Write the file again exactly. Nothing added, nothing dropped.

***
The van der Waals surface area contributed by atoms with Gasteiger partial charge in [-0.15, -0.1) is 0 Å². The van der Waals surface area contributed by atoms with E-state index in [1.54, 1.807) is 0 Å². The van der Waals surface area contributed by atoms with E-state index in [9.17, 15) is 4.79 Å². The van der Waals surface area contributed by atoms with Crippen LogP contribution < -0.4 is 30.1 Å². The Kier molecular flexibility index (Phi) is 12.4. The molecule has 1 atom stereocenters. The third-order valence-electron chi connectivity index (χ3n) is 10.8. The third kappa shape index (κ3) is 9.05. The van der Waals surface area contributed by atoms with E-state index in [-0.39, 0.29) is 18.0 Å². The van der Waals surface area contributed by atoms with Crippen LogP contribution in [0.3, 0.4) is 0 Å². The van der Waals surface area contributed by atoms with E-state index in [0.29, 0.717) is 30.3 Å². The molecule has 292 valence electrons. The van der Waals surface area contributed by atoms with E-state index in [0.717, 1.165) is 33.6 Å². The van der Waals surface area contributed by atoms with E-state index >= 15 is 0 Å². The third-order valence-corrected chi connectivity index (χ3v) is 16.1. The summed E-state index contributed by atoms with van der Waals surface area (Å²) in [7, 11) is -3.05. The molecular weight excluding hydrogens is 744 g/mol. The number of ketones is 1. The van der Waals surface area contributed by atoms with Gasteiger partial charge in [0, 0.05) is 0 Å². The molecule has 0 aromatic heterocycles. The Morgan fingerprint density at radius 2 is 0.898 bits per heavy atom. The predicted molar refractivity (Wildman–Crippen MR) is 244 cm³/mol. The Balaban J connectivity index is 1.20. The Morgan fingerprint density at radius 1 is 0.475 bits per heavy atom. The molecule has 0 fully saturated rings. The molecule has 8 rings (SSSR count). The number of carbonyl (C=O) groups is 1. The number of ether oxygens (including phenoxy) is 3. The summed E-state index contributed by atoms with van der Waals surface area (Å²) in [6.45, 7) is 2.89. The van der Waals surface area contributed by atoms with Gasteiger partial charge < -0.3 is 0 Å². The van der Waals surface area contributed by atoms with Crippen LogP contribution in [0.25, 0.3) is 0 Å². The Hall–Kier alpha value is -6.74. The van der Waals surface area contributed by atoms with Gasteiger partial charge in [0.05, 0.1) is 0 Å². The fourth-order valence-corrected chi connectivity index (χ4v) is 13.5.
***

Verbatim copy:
The van der Waals surface area contributed by atoms with Gasteiger partial charge in [-0.15, -0.1) is 0 Å². The van der Waals surface area contributed by atoms with E-state index in [1.54, 1.807) is 0 Å². The van der Waals surface area contributed by atoms with E-state index in [9.17, 15) is 4.79 Å². The van der Waals surface area contributed by atoms with Crippen LogP contribution < -0.4 is 30.1 Å². The Kier molecular flexibility index (Phi) is 12.4. The molecule has 1 atom stereocenters. The third-order valence-electron chi connectivity index (χ3n) is 10.8. The third kappa shape index (κ3) is 9.05. The van der Waals surface area contributed by atoms with E-state index in [-0.39, 0.29) is 18.0 Å². The van der Waals surface area contributed by atoms with Crippen LogP contribution in [0.3, 0.4) is 0 Å². The van der Waals surface area contributed by atoms with E-state index in [0.29, 0.717) is 30.3 Å². The molecule has 292 valence electrons. The van der Waals surface area contributed by atoms with E-state index in [0.717, 1.165) is 33.6 Å². The van der Waals surface area contributed by atoms with E-state index >= 15 is 0 Å². The third-order valence-corrected chi connectivity index (χ3v) is 16.1. The summed E-state index contributed by atoms with van der Waals surface area (Å²) in [7, 11) is -3.05. The molecular weight excluding hydrogens is 744 g/mol. The number of ketones is 1. The van der Waals surface area contributed by atoms with Gasteiger partial charge in [0, 0.05) is 0 Å². The molecule has 0 aromatic heterocycles. The Morgan fingerprint density at radius 2 is 0.898 bits per heavy atom. The predicted molar refractivity (Wildman–Crippen MR) is 244 cm³/mol. The Balaban J connectivity index is 1.20. The Morgan fingerprint density at radius 1 is 0.475 bits per heavy atom. The molecule has 0 fully saturated rings. The molecule has 8 rings (SSSR count). The number of carbonyl (C=O) groups is 1. The number of ether oxygens (including phenoxy) is 3. The summed E-state index contributed by atoms with van der Waals surface area (Å²) in [6.45, 7) is 2.89. The van der Waals surface area contributed by atoms with Gasteiger partial charge < -0.3 is 0 Å². The van der Waals surface area contributed by atoms with Crippen LogP contribution in [0.25, 0.3) is 0 Å². The Hall–Kier alpha value is -6.74. The van der Waals surface area contributed by atoms with Gasteiger partial charge in [0.05, 0.1) is 0 Å². The fourth-order valence-corrected chi connectivity index (χ4v) is 13.5.